Lerink 2022 Abstract Bioblast

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Lerink Lente JS, Lindeman JHN (2022) Renal respiratory conductance: a complex matter. Bioblast 2022: BEC Inaugural Conference.

Link: Bioblast 2022: BEC Inaugural Conference

Lerink Lente JS, Lindeman JHN (2022)

Event: Bioblast 2022

The kidney’s energy requirements equal that of the heart. In line with this, it has recently been shown that metabolic derailment during transplantation or major surgery underlies delayed graft function [1] or acute kidney injury [2], respectively. Hence, strategies to prevent or minimize the post-ischemic injury should focus on prevention of metabolic injury or optimal use of residual metabolic capacity.

Recently, normothermic machine perfusion (NMP) has been introduced as an ex-situ means to preserve, assess and remodel, and to test interventions on an organ under relatively physiological circumstances. Although this technique proved successful for shorter periods of perfusion, longer periods unveil profound (metabolic) challenges, such as excessive lactate production, indicative of failing renal metabolism. This implies that the basic physiologic metabolic requirements, let alone the conditions required to test metabolic interventions, are not fulfilled in the prevailing NMP protocols. Therefore, better tailored strategies, such as optimal substrate composition to drive ATP synthesis, are of major importance.

McLaughlin et al previously used the creatine kinase (CK) clamp to measure respiratory conductance, a measure for the tissue’s mitochondrial metabolic competence in the presence of the supplied substrates [3]. The authors exposed murine mitochondria from different tissues to a physiologically relevant change in ATP/ADP ratio to monitor tissue-specific metabolic responses to an energy challenge. This technique could provide insight in optimal substrate compositions to drive ATP synthesis in renal cells. It was reported that renal mitochondria showed a peculiar phenotype, by uniquely responding to the clamp in the presence of succinate in combination with Complex I-inhibitor rotenone [3].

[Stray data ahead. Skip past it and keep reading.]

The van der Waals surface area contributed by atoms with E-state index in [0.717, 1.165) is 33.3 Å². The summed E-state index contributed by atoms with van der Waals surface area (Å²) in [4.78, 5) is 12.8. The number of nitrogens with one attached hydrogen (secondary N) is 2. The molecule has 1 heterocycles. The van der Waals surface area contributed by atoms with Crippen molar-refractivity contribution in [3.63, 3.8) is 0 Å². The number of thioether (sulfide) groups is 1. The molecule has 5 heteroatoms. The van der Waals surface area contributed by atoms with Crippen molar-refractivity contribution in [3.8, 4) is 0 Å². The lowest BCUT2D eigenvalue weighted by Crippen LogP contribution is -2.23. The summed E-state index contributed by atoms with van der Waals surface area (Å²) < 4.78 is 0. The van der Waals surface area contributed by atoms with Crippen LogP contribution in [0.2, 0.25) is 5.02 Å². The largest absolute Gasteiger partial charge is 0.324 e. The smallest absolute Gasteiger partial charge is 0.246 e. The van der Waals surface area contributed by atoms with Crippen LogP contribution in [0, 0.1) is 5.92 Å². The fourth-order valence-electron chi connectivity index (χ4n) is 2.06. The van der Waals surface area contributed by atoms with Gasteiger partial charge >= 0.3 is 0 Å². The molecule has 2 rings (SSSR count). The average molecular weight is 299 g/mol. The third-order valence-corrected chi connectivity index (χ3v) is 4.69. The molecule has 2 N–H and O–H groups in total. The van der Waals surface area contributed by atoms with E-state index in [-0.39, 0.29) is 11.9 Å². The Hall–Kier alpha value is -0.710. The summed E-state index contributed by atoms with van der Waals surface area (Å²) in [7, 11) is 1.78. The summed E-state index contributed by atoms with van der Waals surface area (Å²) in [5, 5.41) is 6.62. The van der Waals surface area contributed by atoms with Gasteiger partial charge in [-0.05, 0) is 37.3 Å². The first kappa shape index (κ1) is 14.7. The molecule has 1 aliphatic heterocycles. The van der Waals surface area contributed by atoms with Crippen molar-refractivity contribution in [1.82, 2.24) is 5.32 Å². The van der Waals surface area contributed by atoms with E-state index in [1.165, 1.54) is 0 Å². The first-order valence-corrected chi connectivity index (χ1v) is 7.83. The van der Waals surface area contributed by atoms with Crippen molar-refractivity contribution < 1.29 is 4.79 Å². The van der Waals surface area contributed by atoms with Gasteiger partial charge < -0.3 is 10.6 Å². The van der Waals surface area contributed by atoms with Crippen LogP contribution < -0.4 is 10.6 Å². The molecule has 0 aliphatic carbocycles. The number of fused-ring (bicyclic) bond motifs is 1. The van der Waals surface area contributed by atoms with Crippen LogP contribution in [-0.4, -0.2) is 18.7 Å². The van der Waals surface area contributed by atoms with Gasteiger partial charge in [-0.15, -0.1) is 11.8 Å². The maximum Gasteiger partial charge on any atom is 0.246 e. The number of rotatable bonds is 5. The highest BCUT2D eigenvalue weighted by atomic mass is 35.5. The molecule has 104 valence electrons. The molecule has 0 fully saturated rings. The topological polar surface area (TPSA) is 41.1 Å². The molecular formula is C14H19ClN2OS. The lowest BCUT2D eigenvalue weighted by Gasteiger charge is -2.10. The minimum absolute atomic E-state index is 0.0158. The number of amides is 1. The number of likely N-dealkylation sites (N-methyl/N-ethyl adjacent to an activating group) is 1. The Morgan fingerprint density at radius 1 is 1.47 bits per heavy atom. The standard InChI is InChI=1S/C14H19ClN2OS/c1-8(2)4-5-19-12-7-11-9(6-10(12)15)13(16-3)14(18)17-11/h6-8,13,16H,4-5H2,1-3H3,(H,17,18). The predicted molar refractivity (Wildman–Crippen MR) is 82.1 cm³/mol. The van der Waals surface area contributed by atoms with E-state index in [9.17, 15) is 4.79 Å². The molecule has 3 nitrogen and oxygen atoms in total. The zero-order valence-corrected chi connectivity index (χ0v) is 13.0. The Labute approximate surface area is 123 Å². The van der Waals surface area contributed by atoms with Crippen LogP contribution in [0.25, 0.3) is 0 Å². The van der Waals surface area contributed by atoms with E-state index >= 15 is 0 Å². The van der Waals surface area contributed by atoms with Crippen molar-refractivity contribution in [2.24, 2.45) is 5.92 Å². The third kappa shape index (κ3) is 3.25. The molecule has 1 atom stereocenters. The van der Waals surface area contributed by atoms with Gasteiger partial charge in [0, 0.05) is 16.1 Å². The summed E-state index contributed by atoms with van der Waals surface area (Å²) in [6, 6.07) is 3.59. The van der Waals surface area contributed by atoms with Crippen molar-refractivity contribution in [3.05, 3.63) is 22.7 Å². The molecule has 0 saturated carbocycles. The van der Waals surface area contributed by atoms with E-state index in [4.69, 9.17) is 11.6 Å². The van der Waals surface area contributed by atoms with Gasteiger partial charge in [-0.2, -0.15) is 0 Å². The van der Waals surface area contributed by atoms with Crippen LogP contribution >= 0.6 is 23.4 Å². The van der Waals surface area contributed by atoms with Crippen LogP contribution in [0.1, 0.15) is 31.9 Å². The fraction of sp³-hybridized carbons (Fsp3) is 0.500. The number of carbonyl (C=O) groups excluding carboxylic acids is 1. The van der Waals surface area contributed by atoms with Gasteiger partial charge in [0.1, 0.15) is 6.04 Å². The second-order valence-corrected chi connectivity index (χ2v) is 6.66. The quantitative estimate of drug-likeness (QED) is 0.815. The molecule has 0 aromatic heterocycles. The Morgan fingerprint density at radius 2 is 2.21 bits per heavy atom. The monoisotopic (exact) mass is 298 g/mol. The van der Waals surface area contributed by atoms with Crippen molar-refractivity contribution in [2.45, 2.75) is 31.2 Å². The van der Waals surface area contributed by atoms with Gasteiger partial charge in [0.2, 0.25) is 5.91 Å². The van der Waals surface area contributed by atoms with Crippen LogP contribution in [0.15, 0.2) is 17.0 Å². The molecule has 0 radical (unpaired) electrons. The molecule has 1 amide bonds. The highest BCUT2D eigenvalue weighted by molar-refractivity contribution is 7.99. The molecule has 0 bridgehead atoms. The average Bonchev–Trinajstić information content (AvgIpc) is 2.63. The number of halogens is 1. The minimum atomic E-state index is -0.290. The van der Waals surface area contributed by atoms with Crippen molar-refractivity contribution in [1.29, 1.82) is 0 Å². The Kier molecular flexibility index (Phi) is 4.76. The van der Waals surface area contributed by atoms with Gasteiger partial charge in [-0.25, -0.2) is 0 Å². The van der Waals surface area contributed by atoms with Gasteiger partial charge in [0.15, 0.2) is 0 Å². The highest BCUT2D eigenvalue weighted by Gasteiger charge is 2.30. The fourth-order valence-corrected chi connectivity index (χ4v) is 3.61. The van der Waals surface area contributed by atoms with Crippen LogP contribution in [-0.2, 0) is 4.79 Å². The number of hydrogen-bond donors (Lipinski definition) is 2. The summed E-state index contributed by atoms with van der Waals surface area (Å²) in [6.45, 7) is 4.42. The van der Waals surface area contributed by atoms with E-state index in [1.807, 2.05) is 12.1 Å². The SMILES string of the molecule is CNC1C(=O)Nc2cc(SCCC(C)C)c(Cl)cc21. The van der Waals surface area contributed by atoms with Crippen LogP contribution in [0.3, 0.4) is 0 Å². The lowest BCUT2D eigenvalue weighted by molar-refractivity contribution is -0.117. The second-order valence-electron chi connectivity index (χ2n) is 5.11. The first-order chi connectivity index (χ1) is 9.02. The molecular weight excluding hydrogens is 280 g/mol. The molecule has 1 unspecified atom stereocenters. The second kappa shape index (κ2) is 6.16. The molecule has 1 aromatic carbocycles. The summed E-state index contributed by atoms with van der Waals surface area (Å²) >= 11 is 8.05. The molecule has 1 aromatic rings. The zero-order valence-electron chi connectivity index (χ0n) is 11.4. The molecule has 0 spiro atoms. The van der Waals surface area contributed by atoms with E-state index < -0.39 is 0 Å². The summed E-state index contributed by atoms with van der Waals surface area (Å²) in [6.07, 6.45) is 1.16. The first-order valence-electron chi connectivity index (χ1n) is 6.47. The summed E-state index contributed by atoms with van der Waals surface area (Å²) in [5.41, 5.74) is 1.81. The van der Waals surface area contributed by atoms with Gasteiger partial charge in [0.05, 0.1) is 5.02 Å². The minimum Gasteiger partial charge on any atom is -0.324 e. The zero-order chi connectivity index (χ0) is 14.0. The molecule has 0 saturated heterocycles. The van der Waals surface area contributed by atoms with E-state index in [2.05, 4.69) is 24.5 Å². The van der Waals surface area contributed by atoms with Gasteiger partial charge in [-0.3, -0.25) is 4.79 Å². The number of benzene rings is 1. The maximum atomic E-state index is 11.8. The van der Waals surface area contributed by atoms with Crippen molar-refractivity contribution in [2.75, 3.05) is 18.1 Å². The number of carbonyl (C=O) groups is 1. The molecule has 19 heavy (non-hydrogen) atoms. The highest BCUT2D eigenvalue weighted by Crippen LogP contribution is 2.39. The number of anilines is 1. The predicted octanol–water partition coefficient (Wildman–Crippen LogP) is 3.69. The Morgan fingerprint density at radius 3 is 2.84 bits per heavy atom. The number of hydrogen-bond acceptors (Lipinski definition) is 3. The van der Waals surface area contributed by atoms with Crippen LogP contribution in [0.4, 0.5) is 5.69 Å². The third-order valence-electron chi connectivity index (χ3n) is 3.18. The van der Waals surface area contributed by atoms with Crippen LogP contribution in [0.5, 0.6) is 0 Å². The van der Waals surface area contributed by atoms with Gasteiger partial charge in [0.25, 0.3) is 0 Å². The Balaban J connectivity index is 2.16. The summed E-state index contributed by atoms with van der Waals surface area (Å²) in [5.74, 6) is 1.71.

Since our previous work indicated profound interspecies differences in mitochondrial function and susceptibility [4], and because the use of isolated mitochondria ignores the critical cytoplasm-mitochondrial axis, we aimed to validate their findings in permeabilized porcine renal biopsies.

Kidneys from abattoir pigs were retrieved after a period of brief warm ischemia. Kidneys were subsequently transported on ice, and cortex biopsies were taken. Cellular plasma membranes were permeabilized before assessment. The biopsies were subsequently transferred to an O2k-respirometer and exposed to the CK clamp in the presence of different substrate combinations. Maximal respiration and respiratory conductance were calculated, and mitochondrial membrane integrity was assessed to monitor physical mitochondrial damage.

In line with the sparsely available preclinical data, renal cells did not respond to a change in energy availability in terms of respiratory activity when pyruvate, glutamate, malate or a combination of the three were provided. Only when Complex I-inhibitor rotenone was supplied before adding succinate, the biopsies showed a response to a change in ATP/ADP ratio. Moreover, maximal respiration is higher in the presence of succinate and rotenone compared to other substrate combinations.

In conclusion, the CK clamp provides in-detail information on metabolic responses to a change in ATP/ADP ratio in the presence of specific substrate combinations, which may help to define an optimal perfusate composition to stimulate renal metabolism during NMP. Previous findings regarding the need for Complex I inhibition to observe a response to changing ATP/ADP ratios have been validated, but are still poorly understood.

Keywords: substrate preference, metabolic conductance, kidney, Complex I, respirometry


Lerink LJS1,2, Lindeman JHN1
  1. Dept of Surgery, Leiden Univ Medical Centre - l.j.s.lerink@lumc.nl
  2. Nuffield Dept of Surgical Sciences, Univ of Oxford


  1. Lindeman JH, Wijermars LG, Kostidis S, Mayboroda OA, Harms AC, Hankemeier T, Bierau J, Sai Sankar Gupta KB, Giera M, Reinders ME, Zuiderwijk MC, Le Dévédec SE, Schaapherder AF, Bakker JA (2020) Results of an explorative clinical evaluation suggest immediate and persistent post-reperfusion metabolic paralysis drives kidney ischemia reperfusion injury. Kidney international 98:1476–88. https://doi.org/10.1016/j.kint.2020.07.026
  2. Legouis D, Ricksten SE, Faivre A, Verissimo T, Gariani K, Verney C, Galichon P, Berchtold L, Feraille E, Fernandez M, Placier S, Koppitch K, Hertig A, Martin PY, Naesens M, Pugin J, McMahon AP, Cippà PE, de Seigneux S (2020) Altered proximal tubular cell glucose metabolism during acute kidney injury is associated with mortality. Nature Metabolism 2:732–43. https://doi.org/10.1038/s42255-020-0238-1
  3. McLaughlin KL, Hagen JT, Coalson HS, Nelson M, Kew KA, Wooten AR, Fisher-Wellman KH (2020) Novel approach to quantify mitochondrial content and intrinsic bioenergetic efficiency across organs. Scientific Reports 10:17599. https://doi.org/10.1038/s41598-020-74718-1
  4. Wijermars LG, Schaapherder AF, Kostidis S, Wüst RC, Lindeman JH (2016) Succinate accumulation and ischemia-reperfusion injury: of Mice but not men, a study in renal ischemia-reperfusion. Am J Transplant 16:2741–6. https://doi.org/10.1111/ajt.13793